I was walking back to the Dupont bus stop from a counseling session at Foundry UMC (which, I'm happy to report, made me feel less like shit than the last time I was there) when I heard Ricky's familiar voice. Ricky hangs out on a milk crate outside of the CVS at the corner of 17th and P. He has a deep voice that calls out in a slow, steady rhythm: "Oooonly if you can. If you can help. Oooonly if you can." He keeps the beat with a pouch seeded with change that he shakes, shakes, shakes.
I've talked to Ricky a couple of times before. Sometimes I'll get him food and something to drink from CVS. Sometimes I'll give him some change, or just say hello. Most of the time I rush by, head down, possessed with that demon Hurry and surrounded, as most of us are in DC, by my own portable isolation booth.
Tonight I said hello, asked him how he was doing, dropped a dollar in his pouch. He shook my hand and asked me how I was doing. And then:
"Is that a Bible?" he asked.
"Yeah," I said. I had my little NRSV with the faux gold leaf and the blue page marker that matches the blue spine.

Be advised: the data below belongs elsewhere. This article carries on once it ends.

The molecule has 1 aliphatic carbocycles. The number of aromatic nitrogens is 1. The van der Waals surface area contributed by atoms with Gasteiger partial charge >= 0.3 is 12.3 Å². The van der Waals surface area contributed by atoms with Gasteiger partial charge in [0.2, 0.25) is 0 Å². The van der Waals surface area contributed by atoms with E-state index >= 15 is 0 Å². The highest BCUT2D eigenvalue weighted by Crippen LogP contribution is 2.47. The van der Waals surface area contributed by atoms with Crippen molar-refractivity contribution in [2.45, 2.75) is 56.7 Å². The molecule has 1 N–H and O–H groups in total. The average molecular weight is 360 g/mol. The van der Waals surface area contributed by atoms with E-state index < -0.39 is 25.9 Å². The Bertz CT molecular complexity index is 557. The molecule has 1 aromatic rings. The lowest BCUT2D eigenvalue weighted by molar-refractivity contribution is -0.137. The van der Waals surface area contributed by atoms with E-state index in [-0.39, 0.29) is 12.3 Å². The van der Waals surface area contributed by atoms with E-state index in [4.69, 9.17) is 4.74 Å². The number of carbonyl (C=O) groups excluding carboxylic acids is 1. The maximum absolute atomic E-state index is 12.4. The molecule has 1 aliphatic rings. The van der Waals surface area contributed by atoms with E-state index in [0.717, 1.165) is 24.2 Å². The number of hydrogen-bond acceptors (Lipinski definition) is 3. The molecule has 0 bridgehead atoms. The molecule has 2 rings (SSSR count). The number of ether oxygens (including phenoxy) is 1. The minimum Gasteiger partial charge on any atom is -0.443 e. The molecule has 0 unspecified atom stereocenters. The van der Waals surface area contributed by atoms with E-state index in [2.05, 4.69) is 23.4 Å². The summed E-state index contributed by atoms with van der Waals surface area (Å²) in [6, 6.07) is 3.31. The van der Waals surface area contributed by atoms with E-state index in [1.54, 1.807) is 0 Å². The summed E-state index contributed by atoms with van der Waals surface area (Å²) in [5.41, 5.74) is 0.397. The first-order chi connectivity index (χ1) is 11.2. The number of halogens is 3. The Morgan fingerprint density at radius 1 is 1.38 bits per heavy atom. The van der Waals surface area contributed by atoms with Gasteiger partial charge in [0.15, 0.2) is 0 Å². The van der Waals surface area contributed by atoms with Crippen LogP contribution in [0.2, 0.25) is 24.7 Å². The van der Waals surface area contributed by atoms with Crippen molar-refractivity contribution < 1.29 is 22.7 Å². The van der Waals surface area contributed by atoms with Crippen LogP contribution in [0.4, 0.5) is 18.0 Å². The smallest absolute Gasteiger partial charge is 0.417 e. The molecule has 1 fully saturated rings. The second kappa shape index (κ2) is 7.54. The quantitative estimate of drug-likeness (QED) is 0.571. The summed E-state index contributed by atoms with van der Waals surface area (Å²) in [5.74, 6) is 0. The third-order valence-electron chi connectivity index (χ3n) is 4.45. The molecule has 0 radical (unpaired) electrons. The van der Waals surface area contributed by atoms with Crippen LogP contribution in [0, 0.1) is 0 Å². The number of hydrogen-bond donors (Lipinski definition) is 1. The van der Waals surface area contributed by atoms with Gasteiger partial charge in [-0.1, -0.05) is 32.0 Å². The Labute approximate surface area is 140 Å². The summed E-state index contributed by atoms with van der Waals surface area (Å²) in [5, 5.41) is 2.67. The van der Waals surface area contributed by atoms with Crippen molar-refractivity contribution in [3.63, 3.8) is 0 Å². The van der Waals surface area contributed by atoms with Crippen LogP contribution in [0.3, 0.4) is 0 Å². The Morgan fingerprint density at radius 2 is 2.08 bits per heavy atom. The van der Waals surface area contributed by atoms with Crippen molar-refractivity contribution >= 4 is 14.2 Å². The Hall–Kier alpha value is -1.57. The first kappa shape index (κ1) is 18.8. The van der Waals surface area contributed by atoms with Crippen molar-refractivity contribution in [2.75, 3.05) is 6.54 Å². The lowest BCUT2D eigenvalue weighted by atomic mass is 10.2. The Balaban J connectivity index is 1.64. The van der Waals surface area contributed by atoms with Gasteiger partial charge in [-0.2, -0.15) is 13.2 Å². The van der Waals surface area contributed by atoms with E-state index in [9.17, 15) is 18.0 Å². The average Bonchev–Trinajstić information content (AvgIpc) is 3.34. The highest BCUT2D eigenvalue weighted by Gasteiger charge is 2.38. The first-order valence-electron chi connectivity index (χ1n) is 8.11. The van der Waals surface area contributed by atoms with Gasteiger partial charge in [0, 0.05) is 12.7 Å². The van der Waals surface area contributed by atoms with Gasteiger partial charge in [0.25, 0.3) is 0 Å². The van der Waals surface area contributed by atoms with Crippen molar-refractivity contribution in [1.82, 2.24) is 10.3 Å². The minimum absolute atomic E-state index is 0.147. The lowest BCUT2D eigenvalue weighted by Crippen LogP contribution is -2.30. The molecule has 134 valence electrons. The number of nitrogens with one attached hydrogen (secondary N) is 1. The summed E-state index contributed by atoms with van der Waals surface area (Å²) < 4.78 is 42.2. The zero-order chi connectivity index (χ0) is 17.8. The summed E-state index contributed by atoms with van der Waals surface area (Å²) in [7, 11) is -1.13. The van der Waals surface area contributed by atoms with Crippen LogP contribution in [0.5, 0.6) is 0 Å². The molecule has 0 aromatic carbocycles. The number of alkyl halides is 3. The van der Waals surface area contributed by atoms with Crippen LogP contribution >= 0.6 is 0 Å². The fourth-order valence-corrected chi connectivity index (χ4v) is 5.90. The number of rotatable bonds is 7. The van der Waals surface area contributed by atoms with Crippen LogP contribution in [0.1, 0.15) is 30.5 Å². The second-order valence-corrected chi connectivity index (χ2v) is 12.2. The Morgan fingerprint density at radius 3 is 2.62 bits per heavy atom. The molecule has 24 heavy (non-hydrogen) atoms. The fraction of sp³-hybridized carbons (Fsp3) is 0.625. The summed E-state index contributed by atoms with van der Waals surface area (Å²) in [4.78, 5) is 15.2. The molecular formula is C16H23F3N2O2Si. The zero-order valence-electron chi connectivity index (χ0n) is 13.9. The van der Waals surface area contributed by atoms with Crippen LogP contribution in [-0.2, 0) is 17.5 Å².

"Can I see that?" Of course he could.
"This is a nice Bible. I bet this got passed down to you from your parents, didn't it?"
"No, it's new. It's just beat up because I carry it around everywhere."
"This is a nice Bible."
I break it.
"I mean, do you need a Bible?"
"Yeah, I could use a Bible."
"Ok. Well take that one then."
"Yeah! I mean, the word of God is meant to be spread, right?"
This is a hopelessly evangelical thing for a wild-eyed liberal like me to say, although it will confirm my roommate's suspicion that I am in fact hopelessly orthodox.
So I gave Ricky my Bible. I told him it had all my notes in it, but he didn't mind. He told me it looked like a minister's Bible. I told him I was training to be a minister. He told me his brother is a minister and sometimes comes up to feed folks in Dupont.
The point of this story isn't that I successfully evangelized a homeless guy. I didn't tell him to read the Bible, he asked to see mine.
The point is just that a little act of sharing turned into a conversation. An exchange. Perhaps the seeds of a relationship.
And that's certainly worth giving my Bible away for.
This Lent, I'm not giving up on sharing.